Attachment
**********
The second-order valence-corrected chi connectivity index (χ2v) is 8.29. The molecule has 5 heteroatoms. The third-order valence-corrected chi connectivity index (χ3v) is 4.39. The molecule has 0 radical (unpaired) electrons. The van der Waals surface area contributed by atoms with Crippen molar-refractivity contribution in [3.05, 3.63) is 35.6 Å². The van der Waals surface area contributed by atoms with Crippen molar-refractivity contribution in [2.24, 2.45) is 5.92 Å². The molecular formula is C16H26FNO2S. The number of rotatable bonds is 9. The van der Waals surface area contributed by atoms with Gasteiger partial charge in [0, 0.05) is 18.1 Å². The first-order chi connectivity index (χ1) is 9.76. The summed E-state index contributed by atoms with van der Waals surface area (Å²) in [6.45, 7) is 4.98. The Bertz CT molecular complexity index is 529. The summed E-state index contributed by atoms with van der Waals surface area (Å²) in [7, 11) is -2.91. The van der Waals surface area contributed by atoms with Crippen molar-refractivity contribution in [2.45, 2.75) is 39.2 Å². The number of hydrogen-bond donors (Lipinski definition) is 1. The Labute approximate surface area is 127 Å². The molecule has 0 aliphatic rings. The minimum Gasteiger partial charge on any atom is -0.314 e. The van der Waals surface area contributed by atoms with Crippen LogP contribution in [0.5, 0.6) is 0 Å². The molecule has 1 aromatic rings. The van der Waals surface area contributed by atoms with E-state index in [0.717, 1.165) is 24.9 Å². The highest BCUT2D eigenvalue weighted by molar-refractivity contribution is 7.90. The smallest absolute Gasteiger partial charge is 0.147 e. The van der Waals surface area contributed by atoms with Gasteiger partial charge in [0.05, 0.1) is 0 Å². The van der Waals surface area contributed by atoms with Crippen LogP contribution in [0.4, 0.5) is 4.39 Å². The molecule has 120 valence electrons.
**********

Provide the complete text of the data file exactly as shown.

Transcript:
The second-order valence-corrected chi connectivity index (χ2v) is 8.29. The molecule has 5 heteroatoms. The third-order valence-corrected chi connectivity index (χ3v) is 4.39. The molecule has 0 radical (unpaired) electrons. The van der Waals surface area contributed by atoms with Crippen molar-refractivity contribution in [3.05, 3.63) is 35.6 Å². The van der Waals surface area contributed by atoms with Crippen molar-refractivity contribution in [2.24, 2.45) is 5.92 Å². The molecular formula is C16H26FNO2S. The number of rotatable bonds is 9. The van der Waals surface area contributed by atoms with Gasteiger partial charge in [0, 0.05) is 18.1 Å². The first-order chi connectivity index (χ1) is 9.76. The summed E-state index contributed by atoms with van der Waals surface area (Å²) in [6.45, 7) is 4.98. The Bertz CT molecular complexity index is 529. The summed E-state index contributed by atoms with van der Waals surface area (Å²) in [7, 11) is -2.91. The van der Waals surface area contributed by atoms with Crippen molar-refractivity contribution in [2.45, 2.75) is 39.2 Å². The number of hydrogen-bond donors (Lipinski definition) is 1. The Labute approximate surface area is 127 Å². The molecule has 0 aliphatic rings. The minimum Gasteiger partial charge on any atom is -0.314 e. The van der Waals surface area contributed by atoms with Crippen LogP contribution in [0.5, 0.6) is 0 Å². The molecule has 1 aromatic rings. The van der Waals surface area contributed by atoms with E-state index in [0.717, 1.165) is 24.9 Å². The highest BCUT2D eigenvalue weighted by molar-refractivity contribution is 7.90. The smallest absolute Gasteiger partial charge is 0.147 e. The van der Waals surface area contributed by atoms with Gasteiger partial charge in [0.05, 0.1) is 0 Å². The van der Waals surface area contributed by atoms with Crippen LogP contribution in [0.4, 0.5) is 4.39 Å². The molecule has 120 valence electrons.